Staunton Vindicator: August 11, 1865Go To Page : 1 | 2 |
What It Takes to Make A Lady?
(Column 05)Summary: This article argues that expensive or fashionable clothing does not necessarily "make a lady" in a republican society.
Full Text of Article:
When Beau Brummel was asked what it took to make gentlemen, his quick reply was, "Starch, Starch, my lord!" This may be true; but it takes a great deal more to make a lady; and though it may seem singular, I am ready to maintain that no conceivable quantity of muslin, silk or satin, edging, trilling, hooping, flouncing or furbelowing, can per se or per dress maker, constitute a real lady. Was not Mrs. Abbott Lawrence just as much a lady when attired in twelve-cent calico, in Boston, as when arrayed in full court dress at St. James' London? "As Mrs. Washington was said to be so grand a lady," says a celebrated English visitor (Mrs Thorpe,) "we thought we must put on our best bids and bands; so we dressed ourselves in our most elegant ruffles and silks, and were introduced to her ladyship: and don't you think we found her knitting, and with her check apron on! She received us very graciously and easily; but after the compliments were over she resumed her knitting. There we were, without a stitch of work, and sitting in state; but General Washington's lady, with her own hands was knitting stockings for her husband!" Does not that sweet republican simplicity command your admiration?
(Column 01)Summary: This editorial discusses a perceived "awakening" of business in Staunton. The shops are stocked with merchandise, and doctors, lawyers and artisans are ready to return to work.
Full Text of Article:[No Title]
We notice, in preambulating the streets of Staunton, a considerable awakening among the business portion of our community. Some of our Dry Goods, Grocery and Hardware Merchants are receiving stocks of new goods, others are brushing up preparatory to receiving their new assortments. The Tobacconists have fine stocks and boast that they are old ones. The Confectioners are exhibiting a tempting lot of fresh candies, fruits, &c. The Druggists have on hand, or are ready to prepare, at short notice, any compound needful to kill or cure. Physicians, Surgeons and Dentists are in readiness at all times to prescribe for a patient, amputate a limb or extract a tooth. Lawyers are as abundant as necessary, but fortunately there are no courts to practice in. The Mechanics have brushed off the dust of four year's idleness and are ready to split a match or peg, "steel" their patrons work, build or repair a house or carriage, mend a coat or make you a sole or coffin. And last but not least, the millinery establishments abound with--we don't know whether it is fine, elegant, exquisite, or what sort of--"what do you call 'ems!", but the fabrics are there in all their gorgeous, crimped and crumpled brilliancy, with such a lot of customers! Well if we don't know what to call the fabrics we know the customers are beautiful. We wish we were not a bachelor, we could then drop in, with some sort of show, to look at the--no not the "what do you call 'ems"--but the "stray angels."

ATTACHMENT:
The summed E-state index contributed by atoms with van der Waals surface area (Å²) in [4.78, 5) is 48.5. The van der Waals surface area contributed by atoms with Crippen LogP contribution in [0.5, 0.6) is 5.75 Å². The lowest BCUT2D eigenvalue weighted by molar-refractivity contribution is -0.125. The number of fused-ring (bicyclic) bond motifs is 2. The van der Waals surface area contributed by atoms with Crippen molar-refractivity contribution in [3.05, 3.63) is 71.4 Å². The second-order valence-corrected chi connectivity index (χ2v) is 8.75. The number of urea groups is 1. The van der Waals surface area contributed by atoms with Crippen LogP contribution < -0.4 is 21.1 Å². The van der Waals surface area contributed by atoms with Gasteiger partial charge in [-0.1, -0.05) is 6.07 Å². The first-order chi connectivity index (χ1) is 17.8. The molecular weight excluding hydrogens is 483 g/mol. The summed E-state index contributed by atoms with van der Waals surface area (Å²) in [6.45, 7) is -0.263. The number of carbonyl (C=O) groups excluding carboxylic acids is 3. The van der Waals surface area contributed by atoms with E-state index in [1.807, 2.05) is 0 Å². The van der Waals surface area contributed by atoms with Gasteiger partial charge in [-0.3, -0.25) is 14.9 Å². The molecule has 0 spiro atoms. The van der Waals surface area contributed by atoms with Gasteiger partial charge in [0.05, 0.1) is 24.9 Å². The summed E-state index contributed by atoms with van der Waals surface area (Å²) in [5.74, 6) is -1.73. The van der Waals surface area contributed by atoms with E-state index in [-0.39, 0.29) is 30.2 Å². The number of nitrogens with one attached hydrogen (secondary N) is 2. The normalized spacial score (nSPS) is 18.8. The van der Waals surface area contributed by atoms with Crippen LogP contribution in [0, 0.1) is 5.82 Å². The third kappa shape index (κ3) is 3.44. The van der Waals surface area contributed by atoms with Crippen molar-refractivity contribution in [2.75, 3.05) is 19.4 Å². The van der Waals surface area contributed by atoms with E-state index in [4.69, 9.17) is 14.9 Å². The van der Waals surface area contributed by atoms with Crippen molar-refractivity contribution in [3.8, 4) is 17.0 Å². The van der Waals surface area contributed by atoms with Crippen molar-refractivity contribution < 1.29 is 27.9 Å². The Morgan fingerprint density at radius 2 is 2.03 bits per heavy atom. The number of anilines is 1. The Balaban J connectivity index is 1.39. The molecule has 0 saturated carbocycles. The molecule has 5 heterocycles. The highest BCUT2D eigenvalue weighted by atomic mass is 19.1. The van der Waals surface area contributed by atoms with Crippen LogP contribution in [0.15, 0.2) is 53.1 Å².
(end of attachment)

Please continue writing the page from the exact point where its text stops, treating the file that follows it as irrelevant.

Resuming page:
We thought we had a good thing of it the other day--we had a bill against one of these establishments and dropped in to collect the amount--no, that wasn't it, but to see the throng of beauties, but the lady proprietress was too polite to detain us and paid us instanter. We expected her to ask us to wait awhile and then invite us to call again and she would settle, but she wouldn't. Wonder if she treats married gentlemen as she treated us. We wouldn't be a bachelor a day longer if we could help it. Won't somebody give us the agency of a sewing machine?
(Column 01)Summary: The paper announces that the Adam's Express Company can be used to ship "freight, monies and parcels to any portion of the Country" at "liberal rates." Interested persons should contact the company's Staunton agent, Mr. R. Hawkins.[No Title]
(Names in announcement: R. Hawkins)
(Column 01)Summary: The paper announces that H. H. Peck, "our enterprising fellow-citizen" has "leased the Gas Works and will shortly supply the people of Staunton with more light."To the Justices of the County Court of Augusta
(Names in announcement: H. H. Peck)
(Column 02)Summary: This letter, signed "One Who Knows," recommends that G. A. Bruce, Esq., of Waynesboro be elected Presiding Justice. The author declares that Bruce "is a gentleman of sound practical sense, possesses a discriminating mind, quick perception, and whose character for honesty, morality and integrity is without spot or blemish," and will "discharge the duties of the office with strict fidelity and impartiality."[No Title]
(Names in announcement: G. A. Bruce)
(Column 02)Summary: The paper announces the results of the Staunton municipal elections. They were as follows: N. K. Trout, Mayor; James F. Patterson, Clerk; Chapman Johnson, Commonwealth's Attorney; George H. Hudson, Commissioner of the Revenue; Jacob F. Parent, Sergeant; W. B. Kayser, B. F. Points, D. C. McGuffin, W. L. Balthis, J. B. Scherer, J. M. Hardy, W. H. Wilson, J. W. Crawford, R. J. Hope, A. M. Bruce, and J. B. Evans, Councilmen.
(Names in announcement: N. K. Trout, James F. Patterson, Chapman Johnson, George H. Hudson, Jacob F. Parent, W. B. Kayser, B. F. Points, D. C. McGuffin, W. L. Balthis, J. B. Scherer, J. M. Hardy, W. H. Wilson, J. W. Crawford, R. J. Hope, A. M. Bruce, J. B. Evans)